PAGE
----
In the early 1800’s, in an area formerly known as New Pasture Point, in the Village of Pembroke, a small plot of land became the established burial ground for it’s townspeople. As the area grew, the name “Bridgeport” was coined, taking its title from the three bridges crossing the river and the development of it’s lively port.
By late 1860, growth furthered the expansion of manufacturing in the region, spreading into established neighborhoods and Pembroke Burial Grounds succumbed to the growth of the manufacturing age. Marcus Reynolds, a respected businessman who partook in the development of the cemetery was tasked with overseeing the important work of moving the cemetery. From 1872-73, the residents were exhumed and moved to their reverent location just a quarter mile down the road, on the city’s east side. Through the generosity of Bridgeport’s famed P.T. Barnum, the move allowed the cemetery to expand, when the showman deeded a parcel of land adjoining it’s new location.
As the city grew more prestigious, the cemetery trustees decided it was time for a name more befitting of the impressive grounds. On April 6, 1893 the name change was official and Pembroke Burial Ground became Lakeview Cemetery. A resting place full of natural beauty— towering pines, stately maple trees and views of Stillman Pond just outside the cemetery’s eastern most reach.
With the depression looming, the cemetery found it was in a position for further expansion by purchasing the former “Poor House” on Asylum Street. When the purchase was complete, burial space was abundant, so the newly acquired property was used to grow potatoes.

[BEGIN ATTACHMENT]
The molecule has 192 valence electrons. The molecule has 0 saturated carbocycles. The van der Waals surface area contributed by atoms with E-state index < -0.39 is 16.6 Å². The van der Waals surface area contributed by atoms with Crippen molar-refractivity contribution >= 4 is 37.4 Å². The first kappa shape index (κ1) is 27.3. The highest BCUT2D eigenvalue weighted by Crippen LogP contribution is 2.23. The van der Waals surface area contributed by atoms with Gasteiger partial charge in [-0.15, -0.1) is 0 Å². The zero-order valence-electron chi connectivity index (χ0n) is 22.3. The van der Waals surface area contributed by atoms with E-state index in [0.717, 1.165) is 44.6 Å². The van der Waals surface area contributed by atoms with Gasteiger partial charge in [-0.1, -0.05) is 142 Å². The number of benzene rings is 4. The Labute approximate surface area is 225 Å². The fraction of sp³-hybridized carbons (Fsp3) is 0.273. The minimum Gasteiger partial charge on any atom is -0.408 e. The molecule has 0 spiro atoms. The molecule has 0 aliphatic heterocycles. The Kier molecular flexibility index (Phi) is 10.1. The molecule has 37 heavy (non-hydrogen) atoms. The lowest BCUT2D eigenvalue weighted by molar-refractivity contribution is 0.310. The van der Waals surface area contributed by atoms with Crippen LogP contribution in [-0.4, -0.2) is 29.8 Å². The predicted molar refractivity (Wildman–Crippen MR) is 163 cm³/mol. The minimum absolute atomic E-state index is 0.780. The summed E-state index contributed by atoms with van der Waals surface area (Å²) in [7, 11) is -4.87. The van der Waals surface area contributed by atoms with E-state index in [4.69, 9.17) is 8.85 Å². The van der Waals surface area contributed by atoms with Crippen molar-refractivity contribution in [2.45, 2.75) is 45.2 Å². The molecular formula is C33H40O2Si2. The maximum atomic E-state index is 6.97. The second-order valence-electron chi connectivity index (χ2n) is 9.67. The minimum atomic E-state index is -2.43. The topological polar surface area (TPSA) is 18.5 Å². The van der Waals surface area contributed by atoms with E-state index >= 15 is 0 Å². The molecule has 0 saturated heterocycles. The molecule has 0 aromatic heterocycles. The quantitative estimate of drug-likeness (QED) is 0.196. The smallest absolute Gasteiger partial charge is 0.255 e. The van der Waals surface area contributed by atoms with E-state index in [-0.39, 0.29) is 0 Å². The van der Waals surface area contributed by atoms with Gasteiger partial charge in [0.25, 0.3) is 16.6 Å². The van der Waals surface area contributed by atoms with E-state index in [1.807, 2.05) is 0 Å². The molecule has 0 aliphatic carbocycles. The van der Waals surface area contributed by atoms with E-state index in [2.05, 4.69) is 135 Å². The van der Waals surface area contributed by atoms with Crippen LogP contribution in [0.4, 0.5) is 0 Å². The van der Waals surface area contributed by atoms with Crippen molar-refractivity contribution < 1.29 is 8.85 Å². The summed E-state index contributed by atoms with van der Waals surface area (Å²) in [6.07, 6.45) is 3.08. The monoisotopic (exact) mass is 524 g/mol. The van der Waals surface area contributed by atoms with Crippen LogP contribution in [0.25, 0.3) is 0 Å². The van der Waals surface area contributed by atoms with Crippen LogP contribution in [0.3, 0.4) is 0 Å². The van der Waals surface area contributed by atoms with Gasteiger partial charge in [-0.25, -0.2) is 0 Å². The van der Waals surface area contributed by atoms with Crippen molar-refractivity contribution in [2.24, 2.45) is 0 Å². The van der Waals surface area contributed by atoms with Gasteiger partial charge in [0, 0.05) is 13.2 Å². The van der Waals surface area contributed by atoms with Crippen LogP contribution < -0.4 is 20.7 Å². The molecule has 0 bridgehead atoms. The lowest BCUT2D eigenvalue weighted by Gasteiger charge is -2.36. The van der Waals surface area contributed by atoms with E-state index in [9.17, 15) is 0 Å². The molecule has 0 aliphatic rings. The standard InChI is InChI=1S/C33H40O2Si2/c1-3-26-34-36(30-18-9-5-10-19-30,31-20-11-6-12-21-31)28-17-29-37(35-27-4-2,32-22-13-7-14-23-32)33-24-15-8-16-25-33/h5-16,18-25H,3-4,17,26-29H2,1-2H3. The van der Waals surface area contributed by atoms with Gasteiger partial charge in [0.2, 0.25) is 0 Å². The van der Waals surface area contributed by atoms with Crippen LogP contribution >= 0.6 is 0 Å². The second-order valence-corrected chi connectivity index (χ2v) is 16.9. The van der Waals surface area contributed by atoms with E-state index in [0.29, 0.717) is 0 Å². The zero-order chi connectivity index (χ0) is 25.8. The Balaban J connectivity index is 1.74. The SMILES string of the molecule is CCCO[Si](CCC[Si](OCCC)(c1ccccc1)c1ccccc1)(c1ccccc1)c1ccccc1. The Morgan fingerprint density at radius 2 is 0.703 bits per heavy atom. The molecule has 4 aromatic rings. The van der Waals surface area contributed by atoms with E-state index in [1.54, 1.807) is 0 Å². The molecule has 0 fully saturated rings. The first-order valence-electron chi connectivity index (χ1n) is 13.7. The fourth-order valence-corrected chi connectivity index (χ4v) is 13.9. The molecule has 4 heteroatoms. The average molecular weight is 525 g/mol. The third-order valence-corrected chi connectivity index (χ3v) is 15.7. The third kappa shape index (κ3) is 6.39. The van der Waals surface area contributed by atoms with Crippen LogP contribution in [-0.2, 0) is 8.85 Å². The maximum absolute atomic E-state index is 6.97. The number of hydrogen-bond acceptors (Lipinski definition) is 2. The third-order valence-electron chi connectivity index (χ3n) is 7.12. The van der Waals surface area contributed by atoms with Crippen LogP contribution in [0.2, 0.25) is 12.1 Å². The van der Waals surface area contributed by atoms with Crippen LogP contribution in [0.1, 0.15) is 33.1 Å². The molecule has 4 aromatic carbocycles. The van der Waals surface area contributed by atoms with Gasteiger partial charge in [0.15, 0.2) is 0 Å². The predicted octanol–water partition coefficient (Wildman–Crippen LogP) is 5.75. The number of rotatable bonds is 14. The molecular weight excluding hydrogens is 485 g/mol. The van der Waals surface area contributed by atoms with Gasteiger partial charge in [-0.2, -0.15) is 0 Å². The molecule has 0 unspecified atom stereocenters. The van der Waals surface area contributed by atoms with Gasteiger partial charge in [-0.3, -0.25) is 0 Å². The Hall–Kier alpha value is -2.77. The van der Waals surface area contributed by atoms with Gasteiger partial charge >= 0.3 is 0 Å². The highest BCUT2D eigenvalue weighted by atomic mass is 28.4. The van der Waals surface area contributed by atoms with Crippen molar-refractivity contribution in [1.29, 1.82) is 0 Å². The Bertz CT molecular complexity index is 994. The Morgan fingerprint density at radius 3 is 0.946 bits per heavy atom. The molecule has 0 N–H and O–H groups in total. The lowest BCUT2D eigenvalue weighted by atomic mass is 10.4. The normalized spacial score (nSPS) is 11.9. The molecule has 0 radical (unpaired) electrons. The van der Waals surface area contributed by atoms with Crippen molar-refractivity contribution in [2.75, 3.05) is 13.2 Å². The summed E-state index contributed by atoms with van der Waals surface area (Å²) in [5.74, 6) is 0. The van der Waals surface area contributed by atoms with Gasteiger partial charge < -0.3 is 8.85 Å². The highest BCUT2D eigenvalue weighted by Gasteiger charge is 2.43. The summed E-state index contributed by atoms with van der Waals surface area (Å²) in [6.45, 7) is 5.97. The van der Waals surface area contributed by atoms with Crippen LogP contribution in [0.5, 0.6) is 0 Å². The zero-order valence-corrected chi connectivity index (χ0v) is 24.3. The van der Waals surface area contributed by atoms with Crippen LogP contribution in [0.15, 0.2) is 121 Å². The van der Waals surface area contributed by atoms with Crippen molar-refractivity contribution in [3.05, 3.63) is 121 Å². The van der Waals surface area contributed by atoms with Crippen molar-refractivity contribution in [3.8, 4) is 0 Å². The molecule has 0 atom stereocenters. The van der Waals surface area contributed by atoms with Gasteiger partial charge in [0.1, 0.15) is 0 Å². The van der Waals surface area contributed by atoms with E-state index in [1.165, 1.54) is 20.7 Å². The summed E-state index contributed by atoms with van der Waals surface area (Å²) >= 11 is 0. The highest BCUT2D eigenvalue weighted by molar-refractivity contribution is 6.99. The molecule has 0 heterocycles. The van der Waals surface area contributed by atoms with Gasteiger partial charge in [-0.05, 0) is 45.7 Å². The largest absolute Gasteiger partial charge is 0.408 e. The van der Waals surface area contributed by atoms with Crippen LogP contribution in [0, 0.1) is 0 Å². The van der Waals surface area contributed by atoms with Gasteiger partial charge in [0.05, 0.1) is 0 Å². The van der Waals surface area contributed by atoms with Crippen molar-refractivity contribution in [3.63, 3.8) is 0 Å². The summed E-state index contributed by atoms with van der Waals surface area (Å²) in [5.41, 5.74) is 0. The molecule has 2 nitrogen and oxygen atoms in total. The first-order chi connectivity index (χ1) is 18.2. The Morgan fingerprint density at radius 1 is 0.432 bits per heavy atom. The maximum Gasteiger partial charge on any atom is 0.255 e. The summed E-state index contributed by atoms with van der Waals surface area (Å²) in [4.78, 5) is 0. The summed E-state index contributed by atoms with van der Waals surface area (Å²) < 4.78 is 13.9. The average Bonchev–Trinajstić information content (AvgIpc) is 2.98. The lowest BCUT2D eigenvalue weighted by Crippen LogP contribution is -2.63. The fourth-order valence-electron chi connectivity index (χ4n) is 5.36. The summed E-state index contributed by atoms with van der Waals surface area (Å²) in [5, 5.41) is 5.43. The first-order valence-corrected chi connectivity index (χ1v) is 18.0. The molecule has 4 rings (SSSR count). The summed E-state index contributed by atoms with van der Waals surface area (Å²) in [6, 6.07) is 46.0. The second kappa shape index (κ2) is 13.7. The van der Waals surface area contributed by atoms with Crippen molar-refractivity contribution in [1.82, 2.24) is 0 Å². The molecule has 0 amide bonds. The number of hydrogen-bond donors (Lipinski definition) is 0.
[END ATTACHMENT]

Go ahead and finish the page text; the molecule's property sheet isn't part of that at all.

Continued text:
As history goes, the cemetery is home to the remains of several noted Bridgeport residents. In 1903, the passing of William Frisbie, founder of the Frisbie Pie Company was marked by funeral services at Lakeview Cemetery. It is said that not only were the pies delicious, their tins made recreational history as Yale students tossed them about campus. Marcus Reynolds, who went on to become a member of the Lakeview Cemetery Board, Bridgeport Police Commissioner and one time City Mayor, was laid to rest in shortly after the turn of the century. Gustave Whitehead, said to have accomplished powered flight years before the Wright Brothers, was buried in a pauper’s grave upon his death in 1927. A charitable donation allowed a headstone to be erected in the 1960’s. American Baseball League’s Rob Emmerich, centerfielder for the Boston Braves was laid to rest in 1948. Another resident of note is a former guard from the Bridgeport Thermostat Company better known as “Diamond Ted Lewis”, a famed sharpshooter from the Buffalo Bill’s Wild West. It is said his funeral service was disrupted in order for his nephew to have the diamonds removed from his teeth back the late 1940’s.